Late last year, CAT Phones released their first ever smartphone on a US carrier network, the S48c. The phone is currently available on both the Sprint and Verizon Networks and I was recently able to test out the phone to get some better insight into how it operates. Overall, it offers the toughness to hold up to a jobsite at a reasonable price, but continue reading to hear about all of the details.
While the CAT S48c doesn’t pack the same feature set as their more premium S61 smartphone (like thermal imaging, laser measuring, and humidity & VOC sensors), it does offer the same rugged exterior that’s built with construction workers specifically in mind.
The phone is much thicker than the average smartphone on the market today, but it does not require a case, which evens the field a little bit. All of the buttons on the phone are tangible and prominent, making them easier to press no matter how dirty your hands are or even if you’re wearing gloves. One of those buttons is a dedicated Push-to-talk button on the Sprint Network, as well.
Perhaps the most important feature is the S48c’s large battery. At 4,000mAh, the battery is one of the biggest on the market, allowing for up to 30 hours of talk time. Even the brand new Samsung Galaxy S10, which has been lauded for its battery life, only sports a 3,400mAh battery. The Samsung S10+ does offer a 4,100mAh battery, but will take much more power to operate its larger processor and screen.
The phone’s IP68 rating makes it water and dust proof, allowing it to be completely submerged under 4 feet of water for 35 minutes. The charging port, headphone jack, sim card slot, and micro-SD memory card slot are all outfitted with rubberized covers to keep dust and water out.
It also features a front facing speaker, which I found to be much louder than my Samsung Galaxy S7, making it more conducive to being used a loud jobsite.
The big draw for construction workers using this phone is its overall ruggedness and huge battery. The specs list the S48c as able to withstand repeated drops onto concrete of up to 6 feet. I was able to test that claim during my time with the phone and made a quick video of it, which you can watch below.
Dropping a phone repeatedly is not something that I thought I could ever do comfortably, but the S48c feels so substantial I wasn’t super worried about it. Other than a few minor scuffs, the phone still looks to be in perfect condition.
The battery life was as advertised as well, I was easily able to make it through an entire day without needing to charge it. In my experience with smartphones, though, I don’t start having battery issues until the end of my first year and I was not able to use the phone for long enough to determine whether or not that battery life was sustainable.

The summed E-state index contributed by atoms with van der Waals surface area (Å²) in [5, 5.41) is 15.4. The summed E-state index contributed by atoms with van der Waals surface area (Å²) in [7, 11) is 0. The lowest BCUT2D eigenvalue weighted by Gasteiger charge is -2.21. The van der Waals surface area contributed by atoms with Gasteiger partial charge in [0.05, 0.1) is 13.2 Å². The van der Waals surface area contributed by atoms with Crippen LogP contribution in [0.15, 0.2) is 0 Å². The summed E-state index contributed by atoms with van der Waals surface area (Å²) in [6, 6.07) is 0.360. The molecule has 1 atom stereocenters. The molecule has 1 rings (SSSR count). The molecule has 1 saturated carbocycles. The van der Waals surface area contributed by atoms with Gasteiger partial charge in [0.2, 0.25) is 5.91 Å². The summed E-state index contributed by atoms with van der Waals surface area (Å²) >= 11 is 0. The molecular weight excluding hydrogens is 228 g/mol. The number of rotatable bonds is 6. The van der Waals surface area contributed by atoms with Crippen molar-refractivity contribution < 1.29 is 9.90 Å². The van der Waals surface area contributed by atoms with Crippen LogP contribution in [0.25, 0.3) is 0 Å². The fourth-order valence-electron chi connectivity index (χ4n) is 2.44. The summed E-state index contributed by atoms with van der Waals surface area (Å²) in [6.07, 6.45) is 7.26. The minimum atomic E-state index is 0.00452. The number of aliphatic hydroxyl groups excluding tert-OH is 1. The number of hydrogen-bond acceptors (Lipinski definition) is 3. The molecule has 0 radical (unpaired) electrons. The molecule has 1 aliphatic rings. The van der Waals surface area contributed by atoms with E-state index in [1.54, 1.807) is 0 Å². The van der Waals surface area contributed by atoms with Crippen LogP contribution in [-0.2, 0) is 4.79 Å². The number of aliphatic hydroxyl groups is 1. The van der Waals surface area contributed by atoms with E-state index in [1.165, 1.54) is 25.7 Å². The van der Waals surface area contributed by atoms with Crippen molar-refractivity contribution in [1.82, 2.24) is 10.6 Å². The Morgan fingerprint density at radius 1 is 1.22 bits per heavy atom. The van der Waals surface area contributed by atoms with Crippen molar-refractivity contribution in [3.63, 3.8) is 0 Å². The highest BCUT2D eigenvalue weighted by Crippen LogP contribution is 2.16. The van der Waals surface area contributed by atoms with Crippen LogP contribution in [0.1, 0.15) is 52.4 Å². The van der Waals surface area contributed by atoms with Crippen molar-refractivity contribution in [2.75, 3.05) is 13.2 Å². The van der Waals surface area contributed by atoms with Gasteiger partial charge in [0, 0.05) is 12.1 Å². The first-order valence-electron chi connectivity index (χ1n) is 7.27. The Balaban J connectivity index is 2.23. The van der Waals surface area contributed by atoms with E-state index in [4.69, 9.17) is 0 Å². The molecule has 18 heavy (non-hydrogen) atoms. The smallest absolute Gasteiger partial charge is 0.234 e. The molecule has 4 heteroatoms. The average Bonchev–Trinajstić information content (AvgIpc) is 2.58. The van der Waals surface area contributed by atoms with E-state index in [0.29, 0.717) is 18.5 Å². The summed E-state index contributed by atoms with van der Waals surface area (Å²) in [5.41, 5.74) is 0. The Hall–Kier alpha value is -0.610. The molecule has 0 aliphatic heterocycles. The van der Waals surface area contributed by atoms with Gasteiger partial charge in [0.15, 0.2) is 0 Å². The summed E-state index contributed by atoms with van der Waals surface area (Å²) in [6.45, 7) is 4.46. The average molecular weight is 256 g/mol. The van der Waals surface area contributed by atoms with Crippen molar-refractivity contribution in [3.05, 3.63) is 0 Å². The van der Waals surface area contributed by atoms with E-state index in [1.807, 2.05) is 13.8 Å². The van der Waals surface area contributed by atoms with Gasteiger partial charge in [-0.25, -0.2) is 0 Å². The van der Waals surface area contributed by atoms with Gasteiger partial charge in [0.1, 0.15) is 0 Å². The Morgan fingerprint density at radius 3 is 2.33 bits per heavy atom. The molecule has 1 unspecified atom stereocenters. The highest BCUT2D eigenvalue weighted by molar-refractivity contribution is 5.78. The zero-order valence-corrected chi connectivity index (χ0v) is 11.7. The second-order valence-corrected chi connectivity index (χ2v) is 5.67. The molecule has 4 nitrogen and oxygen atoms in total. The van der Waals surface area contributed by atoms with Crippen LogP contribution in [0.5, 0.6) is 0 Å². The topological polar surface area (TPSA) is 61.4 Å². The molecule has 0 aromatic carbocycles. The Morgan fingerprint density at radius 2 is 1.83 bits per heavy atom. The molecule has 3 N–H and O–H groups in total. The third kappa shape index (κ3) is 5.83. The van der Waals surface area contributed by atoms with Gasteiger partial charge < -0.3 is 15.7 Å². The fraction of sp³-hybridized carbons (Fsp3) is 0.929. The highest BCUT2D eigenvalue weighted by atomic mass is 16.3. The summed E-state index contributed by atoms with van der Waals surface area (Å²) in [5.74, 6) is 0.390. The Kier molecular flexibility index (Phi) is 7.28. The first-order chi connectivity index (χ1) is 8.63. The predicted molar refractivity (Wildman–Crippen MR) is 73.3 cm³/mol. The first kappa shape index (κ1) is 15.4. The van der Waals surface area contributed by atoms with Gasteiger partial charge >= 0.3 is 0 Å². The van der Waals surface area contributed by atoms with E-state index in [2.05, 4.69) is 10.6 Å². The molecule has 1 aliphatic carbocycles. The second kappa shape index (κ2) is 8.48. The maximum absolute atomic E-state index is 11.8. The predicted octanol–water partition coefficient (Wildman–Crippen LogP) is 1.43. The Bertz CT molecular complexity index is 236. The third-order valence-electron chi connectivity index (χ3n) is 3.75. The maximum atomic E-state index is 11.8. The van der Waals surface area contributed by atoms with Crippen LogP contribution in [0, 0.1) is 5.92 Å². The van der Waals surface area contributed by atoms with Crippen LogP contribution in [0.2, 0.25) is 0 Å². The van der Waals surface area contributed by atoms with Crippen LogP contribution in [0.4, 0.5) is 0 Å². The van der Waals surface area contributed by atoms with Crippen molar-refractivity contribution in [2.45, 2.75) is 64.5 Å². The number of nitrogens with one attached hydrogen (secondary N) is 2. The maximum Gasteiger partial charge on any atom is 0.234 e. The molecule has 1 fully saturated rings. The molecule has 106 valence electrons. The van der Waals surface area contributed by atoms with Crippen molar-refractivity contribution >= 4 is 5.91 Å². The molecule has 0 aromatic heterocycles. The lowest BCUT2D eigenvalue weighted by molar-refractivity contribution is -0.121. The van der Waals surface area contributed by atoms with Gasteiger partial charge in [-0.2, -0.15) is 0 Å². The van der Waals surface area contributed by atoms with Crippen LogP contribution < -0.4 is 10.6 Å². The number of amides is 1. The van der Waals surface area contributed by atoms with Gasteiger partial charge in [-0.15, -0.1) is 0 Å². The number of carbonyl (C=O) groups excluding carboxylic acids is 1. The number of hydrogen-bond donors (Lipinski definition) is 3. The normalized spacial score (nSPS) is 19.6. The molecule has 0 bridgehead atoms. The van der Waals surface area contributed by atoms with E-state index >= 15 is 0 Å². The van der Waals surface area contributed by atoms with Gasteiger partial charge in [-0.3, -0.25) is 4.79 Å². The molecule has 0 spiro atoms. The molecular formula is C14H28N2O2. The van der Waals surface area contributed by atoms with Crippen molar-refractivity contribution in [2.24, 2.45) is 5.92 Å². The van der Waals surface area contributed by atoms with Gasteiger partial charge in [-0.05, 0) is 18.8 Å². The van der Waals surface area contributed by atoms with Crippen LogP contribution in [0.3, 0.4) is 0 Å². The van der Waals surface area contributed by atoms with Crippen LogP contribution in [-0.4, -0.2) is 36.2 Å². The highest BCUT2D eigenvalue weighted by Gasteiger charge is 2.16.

Other than the ruggedness and battery, the performance specs on the phone are a bit run-of-the-mill, but this phone is not meant for the extremely tech heavy user. The camera was adequate, as well, but it will struggle more than a premium phone in low light conditions.
Built-in memory could be an issue for some, as the phone comes with 32GB of storage, but 17GB of that is used up by the operating system and other built-in apps straight out of the box. As mentioned in the features, though, the phone does have a mirco-SD slot for expandable memory, if extra space is needed.
As I’ve touched on above, the S48c is not meant as a premium feature-packed smartphone and it’s not priced as one, either. On the Sprint network, it retails for only $480, but on Verizon, it retails for $600. At least on Sprint, it’s about half the cost of the latest and greatest iPhone or Samsung Galaxy device, especially when buying a rugged case is added into the equation.
For those of you who constantly crack your screens, CAT phones also offer a free screen warranty, so getting your screen fixed won’t cost you a penny.
Taking into consideration the S48c’s overall cost, ruggedness, memory, processor, and battery life, the CAT S48c is best suited for those that spend a lot of time on-site, who also do not need to run a lot of phone applications. The phone will provide them all day runtime, quick access to Push-to-Talk, and the peace of mind that they can bring their phone on a jobsite without constant fear they’ll crack their phone or submerge it in water.